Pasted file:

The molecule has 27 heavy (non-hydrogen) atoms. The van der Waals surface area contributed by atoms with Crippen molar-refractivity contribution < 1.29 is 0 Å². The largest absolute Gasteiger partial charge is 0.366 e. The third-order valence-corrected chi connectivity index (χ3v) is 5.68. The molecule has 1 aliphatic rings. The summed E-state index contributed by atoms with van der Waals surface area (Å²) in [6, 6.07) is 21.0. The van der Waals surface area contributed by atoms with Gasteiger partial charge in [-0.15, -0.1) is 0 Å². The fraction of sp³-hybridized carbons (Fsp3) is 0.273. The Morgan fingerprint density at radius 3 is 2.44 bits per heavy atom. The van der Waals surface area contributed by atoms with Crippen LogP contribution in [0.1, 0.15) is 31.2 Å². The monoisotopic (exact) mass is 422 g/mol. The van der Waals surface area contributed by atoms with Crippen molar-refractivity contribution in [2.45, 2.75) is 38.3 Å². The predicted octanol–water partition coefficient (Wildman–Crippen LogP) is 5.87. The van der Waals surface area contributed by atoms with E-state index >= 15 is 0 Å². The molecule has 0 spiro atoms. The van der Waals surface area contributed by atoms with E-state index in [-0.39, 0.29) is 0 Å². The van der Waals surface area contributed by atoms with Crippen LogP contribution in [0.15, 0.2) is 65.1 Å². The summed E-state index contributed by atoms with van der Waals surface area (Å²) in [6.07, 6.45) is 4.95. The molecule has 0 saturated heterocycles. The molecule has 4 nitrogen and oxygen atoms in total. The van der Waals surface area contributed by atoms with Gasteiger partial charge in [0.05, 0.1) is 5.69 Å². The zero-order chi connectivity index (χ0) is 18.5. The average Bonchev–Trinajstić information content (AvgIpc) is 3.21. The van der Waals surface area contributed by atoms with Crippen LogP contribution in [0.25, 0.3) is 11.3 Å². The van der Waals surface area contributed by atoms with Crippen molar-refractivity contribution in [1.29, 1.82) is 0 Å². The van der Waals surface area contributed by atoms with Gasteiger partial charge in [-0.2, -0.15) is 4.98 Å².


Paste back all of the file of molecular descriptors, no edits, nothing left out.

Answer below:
The molecule has 27 heavy (non-hydrogen) atoms. The van der Waals surface area contributed by atoms with Crippen molar-refractivity contribution < 1.29 is 0 Å². The largest absolute Gasteiger partial charge is 0.366 e. The third-order valence-corrected chi connectivity index (χ3v) is 5.68. The molecule has 1 aliphatic rings. The summed E-state index contributed by atoms with van der Waals surface area (Å²) in [6, 6.07) is 21.0. The van der Waals surface area contributed by atoms with Gasteiger partial charge in [-0.15, -0.1) is 0 Å². The fraction of sp³-hybridized carbons (Fsp3) is 0.273. The Morgan fingerprint density at radius 3 is 2.44 bits per heavy atom. The van der Waals surface area contributed by atoms with Crippen LogP contribution in [0.1, 0.15) is 31.2 Å². The monoisotopic (exact) mass is 422 g/mol. The van der Waals surface area contributed by atoms with Crippen molar-refractivity contribution in [2.45, 2.75) is 38.3 Å². The predicted octanol–water partition coefficient (Wildman–Crippen LogP) is 5.87. The van der Waals surface area contributed by atoms with E-state index >= 15 is 0 Å². The molecule has 0 spiro atoms. The van der Waals surface area contributed by atoms with E-state index in [-0.39, 0.29) is 0 Å². The van der Waals surface area contributed by atoms with Crippen LogP contribution in [0.15, 0.2) is 65.1 Å². The summed E-state index contributed by atoms with van der Waals surface area (Å²) in [6.07, 6.45) is 4.95. The molecule has 0 saturated heterocycles. The molecule has 4 nitrogen and oxygen atoms in total. The van der Waals surface area contributed by atoms with Gasteiger partial charge in [0.05, 0.1) is 5.69 Å². The zero-order chi connectivity index (χ0) is 18.5. The average Bonchev–Trinajstić information content (AvgIpc) is 3.21. The van der Waals surface area contributed by atoms with Crippen LogP contribution in [0.25, 0.3) is 11.3 Å². The van der Waals surface area contributed by atoms with Crippen molar-refractivity contribution in [1.29, 1.82) is 0 Å². The van der Waals surface area contributed by atoms with Gasteiger partial charge in [-0.2, -0.15) is 4.98 Å².